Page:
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What? Thanksgiving Break is 10 Days This Year… and it’s His/Her turn?

The Texas Family Code suggests that most child possession orders be written to include specific schedules for Thanksgiving (as well as other holidays, like Spring Break and Christmas/Winter Break). A holiday typically begins when school lets out for the break and resumes when school starts back or at 6 PM the evening before school resumes.

For most Thanksgiving breaks, this meant that many schools released on Tuesday or Wednesday of Thanksgiving week. Recently, in the Austin area—some districts have begun releasing students for the entire week of Thanksgiving. This has caused panic for some divorced parents and other co-parents.

As a Family Law Specialist, the most panic I hear about this are from people that are recently separated/divorced. I’ve been getting a lot of calls lately.

"My ex won’t be able to deal with our kids for that long!"

"I don’t know how I’ll manage being away from them that many days!"

"That’s 10 days of the month that I won’t see my kids… that’s not fair!"

All of these complaints are valid. They are cries of distress from caring, loving parents. The reality is that we have to adapt and put our kids first when a co-parenting or marriage relationship is dissolved. We have to learn to share the thing that is most precious to us – our children.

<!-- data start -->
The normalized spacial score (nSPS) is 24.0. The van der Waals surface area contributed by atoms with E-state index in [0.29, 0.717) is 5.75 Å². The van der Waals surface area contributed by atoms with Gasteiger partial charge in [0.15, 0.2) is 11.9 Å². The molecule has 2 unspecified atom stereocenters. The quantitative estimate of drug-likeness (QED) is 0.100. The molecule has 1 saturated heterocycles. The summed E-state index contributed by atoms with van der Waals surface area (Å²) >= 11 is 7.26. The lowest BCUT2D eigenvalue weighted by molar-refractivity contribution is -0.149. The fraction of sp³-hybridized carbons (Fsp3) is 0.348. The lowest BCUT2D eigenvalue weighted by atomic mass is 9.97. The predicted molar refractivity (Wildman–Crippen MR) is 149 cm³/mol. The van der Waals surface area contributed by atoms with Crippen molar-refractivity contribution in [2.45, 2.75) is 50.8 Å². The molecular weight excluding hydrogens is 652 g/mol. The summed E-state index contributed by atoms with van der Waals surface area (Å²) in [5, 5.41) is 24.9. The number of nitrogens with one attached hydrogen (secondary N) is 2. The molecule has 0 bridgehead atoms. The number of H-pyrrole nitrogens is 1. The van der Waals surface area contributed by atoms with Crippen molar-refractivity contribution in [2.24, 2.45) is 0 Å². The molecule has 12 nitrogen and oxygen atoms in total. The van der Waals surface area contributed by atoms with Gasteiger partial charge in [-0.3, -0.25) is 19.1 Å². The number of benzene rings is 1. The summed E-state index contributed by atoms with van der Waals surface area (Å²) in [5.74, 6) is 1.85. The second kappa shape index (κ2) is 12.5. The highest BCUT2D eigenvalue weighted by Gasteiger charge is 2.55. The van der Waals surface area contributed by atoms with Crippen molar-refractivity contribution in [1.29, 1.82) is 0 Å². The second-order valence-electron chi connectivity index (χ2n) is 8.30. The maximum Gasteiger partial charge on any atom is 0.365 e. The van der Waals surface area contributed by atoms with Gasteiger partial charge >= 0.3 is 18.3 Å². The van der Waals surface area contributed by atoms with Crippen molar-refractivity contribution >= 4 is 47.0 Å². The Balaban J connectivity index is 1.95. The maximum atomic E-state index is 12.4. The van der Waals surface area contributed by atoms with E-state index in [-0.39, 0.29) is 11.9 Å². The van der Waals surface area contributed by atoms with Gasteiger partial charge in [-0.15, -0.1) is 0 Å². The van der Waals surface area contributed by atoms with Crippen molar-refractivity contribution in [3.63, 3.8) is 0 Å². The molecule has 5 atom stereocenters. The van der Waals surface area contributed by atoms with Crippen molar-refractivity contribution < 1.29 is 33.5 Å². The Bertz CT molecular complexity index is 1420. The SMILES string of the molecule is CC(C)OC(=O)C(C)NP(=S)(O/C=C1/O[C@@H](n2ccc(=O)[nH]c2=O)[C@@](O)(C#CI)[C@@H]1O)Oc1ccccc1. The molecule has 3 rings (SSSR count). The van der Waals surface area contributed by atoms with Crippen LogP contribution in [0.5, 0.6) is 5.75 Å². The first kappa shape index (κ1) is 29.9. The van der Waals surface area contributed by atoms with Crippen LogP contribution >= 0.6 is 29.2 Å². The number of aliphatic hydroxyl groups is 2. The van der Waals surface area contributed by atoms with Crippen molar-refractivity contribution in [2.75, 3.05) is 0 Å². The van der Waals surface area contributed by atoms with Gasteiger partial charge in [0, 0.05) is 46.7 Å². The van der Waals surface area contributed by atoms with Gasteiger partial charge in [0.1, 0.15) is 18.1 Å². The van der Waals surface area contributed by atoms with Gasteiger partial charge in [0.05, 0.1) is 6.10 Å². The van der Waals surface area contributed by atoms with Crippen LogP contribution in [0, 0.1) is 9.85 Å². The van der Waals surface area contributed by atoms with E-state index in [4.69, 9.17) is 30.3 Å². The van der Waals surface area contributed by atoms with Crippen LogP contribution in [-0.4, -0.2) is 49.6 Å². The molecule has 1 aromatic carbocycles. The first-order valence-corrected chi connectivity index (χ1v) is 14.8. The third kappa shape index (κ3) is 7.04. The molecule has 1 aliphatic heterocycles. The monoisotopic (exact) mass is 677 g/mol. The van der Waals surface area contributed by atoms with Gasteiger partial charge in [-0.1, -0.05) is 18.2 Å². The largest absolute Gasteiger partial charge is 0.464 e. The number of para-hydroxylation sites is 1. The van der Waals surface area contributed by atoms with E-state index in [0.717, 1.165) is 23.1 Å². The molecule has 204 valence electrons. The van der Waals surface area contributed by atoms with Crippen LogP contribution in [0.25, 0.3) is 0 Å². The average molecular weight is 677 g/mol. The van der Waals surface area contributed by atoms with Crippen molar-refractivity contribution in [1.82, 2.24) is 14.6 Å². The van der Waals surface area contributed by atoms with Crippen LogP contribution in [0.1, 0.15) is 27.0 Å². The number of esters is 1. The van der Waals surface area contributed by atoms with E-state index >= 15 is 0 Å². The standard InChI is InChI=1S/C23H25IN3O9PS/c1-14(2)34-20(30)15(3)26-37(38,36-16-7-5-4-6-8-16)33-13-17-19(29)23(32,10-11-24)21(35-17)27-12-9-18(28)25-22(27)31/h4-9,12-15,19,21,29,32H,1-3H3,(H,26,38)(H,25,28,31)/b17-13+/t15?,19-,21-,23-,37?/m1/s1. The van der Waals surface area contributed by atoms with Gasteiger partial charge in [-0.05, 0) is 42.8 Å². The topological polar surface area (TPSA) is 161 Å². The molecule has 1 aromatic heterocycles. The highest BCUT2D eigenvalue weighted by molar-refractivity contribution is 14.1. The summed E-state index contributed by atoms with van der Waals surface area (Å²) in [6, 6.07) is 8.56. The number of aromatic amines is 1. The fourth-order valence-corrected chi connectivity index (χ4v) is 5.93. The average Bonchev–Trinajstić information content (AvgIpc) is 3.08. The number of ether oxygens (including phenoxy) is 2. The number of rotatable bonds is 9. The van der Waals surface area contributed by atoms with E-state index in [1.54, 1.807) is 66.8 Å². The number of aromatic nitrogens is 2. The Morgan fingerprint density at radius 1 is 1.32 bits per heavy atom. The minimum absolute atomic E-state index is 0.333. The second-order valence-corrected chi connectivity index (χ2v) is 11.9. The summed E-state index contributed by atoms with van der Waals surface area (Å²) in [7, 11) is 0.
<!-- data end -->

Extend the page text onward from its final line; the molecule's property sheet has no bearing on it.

Take a deep breath. Take several if you need to.

If your ex won the holiday calendar lottery this year, it will be your turn next year. The bottom line is that it evens out over time.

If you’re on reasonable terms with your ex, you can discuss the holidays with them. Maybe you can do this over coffee or a meal, or even by phone. You may be able to customize your schedule. I have a lot of clients agreed to split all the school breaks at the mid-point. Others discuss it on a case by case basis, as their own work schedules and opportunities allow.

If you’re not able to communicate with your ex, you might try working through a counselor that you both trust. You can always turn to your lawyers, but that should be your last resort.

Just remember that your focus should always be what is best for the children.

It may not be easy, but try to take time for yourself. Do some of the things you don’t have time for when you’re with your children. Get a massage, go on a walk, get away for a weekend or just enjoy the quiet. If you’re physically and mentally healthier, you’re better equipped to be there for your children when they need you.

Use the "off" time to be better in the "on" time. You are worth it… and a better you is better for your child(ren) in the long run!

Just remember to take time to consider all that you have to be thankful for. Be blessed.

Cristi Trusler


Cristi Trusler is the founder of Trusler Legal PLLC and specializes in helping guide families through divorce and family law issues.

Click here to schedule some time to talk with Cristi about your situation.
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